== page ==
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Neuron. 2016 Jan 6;89(1):147-62. doi: 10.1016/j.neuron.2015.11.023. Epub 2015 Dec 10.

Mice with Shank3 Mutations Associated with ASD and Schizophrenia Display Both Shared and Distinct Defects.

Author information

1
McGovern Institute for Brain Research, Massachusetts Institute of Technology, Cambridge, MA 02139, USA; Key Laboratory of Brain Functional Genomics, Ministry of Education, Shanghai Key Laboratory of Brain Functional Genomics, Institute of Cognitive Neuroscience, School of Psychology and Cognitive Science, East China Normal University, Shanghai 200062, China.
2
McGovern Institute for Brain Research, Massachusetts Institute of Technology, Cambridge, MA 02139, USA.
3
McGovern Institute for Brain Research, Massachusetts Institute of Technology, Cambridge, MA 02139, USA; Stanley Center for Psychiatric Research, Broad Institute of MIT and Harvard, Cambridge, MA 02142, USA; PhD Program in Experimental Biology and Biomedicine (PDBEB), Center for Neuroscience and Cell Biology, University of Coimbra, 3000-214 Coimbra, Portugal.
4
McGovern Institute for Brain Research, Massachusetts Institute of Technology, Cambridge, MA 02139, USA; Division of Life Science, Center of Systems Biology and Human Health, State Key Laboratory of Molecular Neuroscience, Hong Kong University of Science and Technology, Hong Kong.
5
McGovern Institute for Brain Research, Massachusetts Institute of Technology, Cambridge, MA 02139, USA; Stanley Center for Psychiatric Research, Broad Institute of MIT and Harvard, Cambridge, MA 02142, USA.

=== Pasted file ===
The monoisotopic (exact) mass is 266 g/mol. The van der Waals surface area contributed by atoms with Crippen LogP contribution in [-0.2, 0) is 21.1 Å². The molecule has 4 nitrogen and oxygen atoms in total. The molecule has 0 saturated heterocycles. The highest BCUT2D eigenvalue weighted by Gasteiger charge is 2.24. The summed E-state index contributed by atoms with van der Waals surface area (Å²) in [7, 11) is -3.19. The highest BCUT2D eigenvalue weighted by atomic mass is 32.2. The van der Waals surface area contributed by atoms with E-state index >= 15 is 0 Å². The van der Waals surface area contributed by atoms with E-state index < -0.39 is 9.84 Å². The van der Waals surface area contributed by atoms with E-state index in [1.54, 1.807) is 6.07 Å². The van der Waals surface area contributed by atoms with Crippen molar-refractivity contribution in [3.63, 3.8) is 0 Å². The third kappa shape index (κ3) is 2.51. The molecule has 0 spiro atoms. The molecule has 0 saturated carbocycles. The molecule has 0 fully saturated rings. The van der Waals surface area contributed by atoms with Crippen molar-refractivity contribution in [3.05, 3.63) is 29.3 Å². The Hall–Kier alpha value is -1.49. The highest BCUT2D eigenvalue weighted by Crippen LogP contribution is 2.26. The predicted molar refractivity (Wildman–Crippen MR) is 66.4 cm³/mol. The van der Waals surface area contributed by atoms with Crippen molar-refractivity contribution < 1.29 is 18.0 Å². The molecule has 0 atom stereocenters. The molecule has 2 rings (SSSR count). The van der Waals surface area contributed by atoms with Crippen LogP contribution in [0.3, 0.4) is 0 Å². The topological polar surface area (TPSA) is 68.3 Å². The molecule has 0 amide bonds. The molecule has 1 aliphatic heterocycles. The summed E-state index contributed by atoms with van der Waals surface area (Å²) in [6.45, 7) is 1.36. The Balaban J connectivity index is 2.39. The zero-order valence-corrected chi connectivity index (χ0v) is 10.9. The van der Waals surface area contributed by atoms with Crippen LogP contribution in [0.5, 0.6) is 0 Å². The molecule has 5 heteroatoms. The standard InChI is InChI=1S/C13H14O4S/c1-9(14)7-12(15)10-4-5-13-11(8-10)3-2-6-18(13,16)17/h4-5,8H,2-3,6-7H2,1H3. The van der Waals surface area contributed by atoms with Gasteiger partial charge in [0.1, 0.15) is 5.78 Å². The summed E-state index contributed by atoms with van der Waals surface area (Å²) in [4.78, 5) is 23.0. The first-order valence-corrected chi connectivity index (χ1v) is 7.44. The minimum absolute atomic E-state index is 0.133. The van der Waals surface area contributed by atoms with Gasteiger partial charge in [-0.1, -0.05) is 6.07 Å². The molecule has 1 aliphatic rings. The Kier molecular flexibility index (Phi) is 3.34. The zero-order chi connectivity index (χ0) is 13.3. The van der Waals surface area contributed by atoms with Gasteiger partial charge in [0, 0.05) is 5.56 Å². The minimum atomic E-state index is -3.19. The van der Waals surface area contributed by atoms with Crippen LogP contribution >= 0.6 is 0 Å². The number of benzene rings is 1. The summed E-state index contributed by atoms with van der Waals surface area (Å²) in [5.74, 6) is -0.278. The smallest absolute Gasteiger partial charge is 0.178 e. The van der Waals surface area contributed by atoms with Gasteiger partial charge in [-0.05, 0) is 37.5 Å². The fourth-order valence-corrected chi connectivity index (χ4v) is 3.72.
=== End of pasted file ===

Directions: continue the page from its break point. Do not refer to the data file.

6
McGovern Institute for Brain Research, Massachusetts Institute of Technology, Cambridge, MA 02139, USA; Department of Neurobiology, Duke University Medical Center, Durham, NC 27710, USA.
7
Stanley Center for Psychiatric Research, Broad Institute of MIT and Harvard, Cambridge, MA 02142, USA.
8
Key Laboratory of Brain Functional Genomics, Ministry of Education, Shanghai Key Laboratory of Brain Functional Genomics, Institute of Cognitive Neuroscience, School of Psychology and Cognitive Science, East China Normal University, Shanghai 200062, China.
9
Division of Life Science, Center of Systems Biology and Human Health, State Key Laboratory of Molecular Neuroscience, Hong Kong University of Science and Technology, Hong Kong.
10
McGovern Institute for Brain Research, Massachusetts Institute of Technology, Cambridge, MA 02139, USA; Department of Brain and Cognitive Sciences, Massachusetts Institute of Technology, Cambridge, MA 02139, USA; Department of Biological Engineering, Massachusetts Institute of Technology, Cambridge, MA 02139, USA; Stanley Center for Psychiatric Research, Broad Institute of MIT and Harvard, Cambridge, MA 02142, USA.
11
McGovern Institute for Brain Research, Massachusetts Institute of Technology, Cambridge, MA 02139, USA; Department of Brain and Cognitive Sciences, Massachusetts Institute of Technology, Cambridge, MA 02139, USA; Stanley Center for Psychiatric Research, Broad Institute of MIT and Harvard, Cambridge, MA 02142, USA. Electronic address: fengg@mit.edu.

Abstract

Genetic studies have revealed significant overlaps of risk genes among psychiatric disorders. However, it is not clear how different mutations of the same gene contribute to different disorders. We characterized two lines of mutant mice with Shank3 mutations linked to ASD and schizophrenia. We found both shared and distinct synaptic and behavioral phenotypes. Mice with the ASD-linked InsG3680 mutation manifest striatal synaptic transmission defects before weaning age and impaired juvenile social interaction, coinciding with the early onset of ASD symptoms. On the other hand, adult mice carrying the schizophrenia-linked R1117X mutation show profound synaptic defects in prefrontal cortex and social dominance behavior. Furthermore, we found differential Shank3 mRNA stability and SHANK1/2 upregulation in these two lines. These data demonstrate that different alleles of the same gene may have distinct phenotypes at molecular, synaptic, and circuit levels in mice, which may inform exploration of these relationships in human patients.

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PMID:
26687841
PMCID:
PMC4754122
DOI:
10.1016/j.neuron.2015.11.023
[Indexed for MEDLINE]
Free PMC Article

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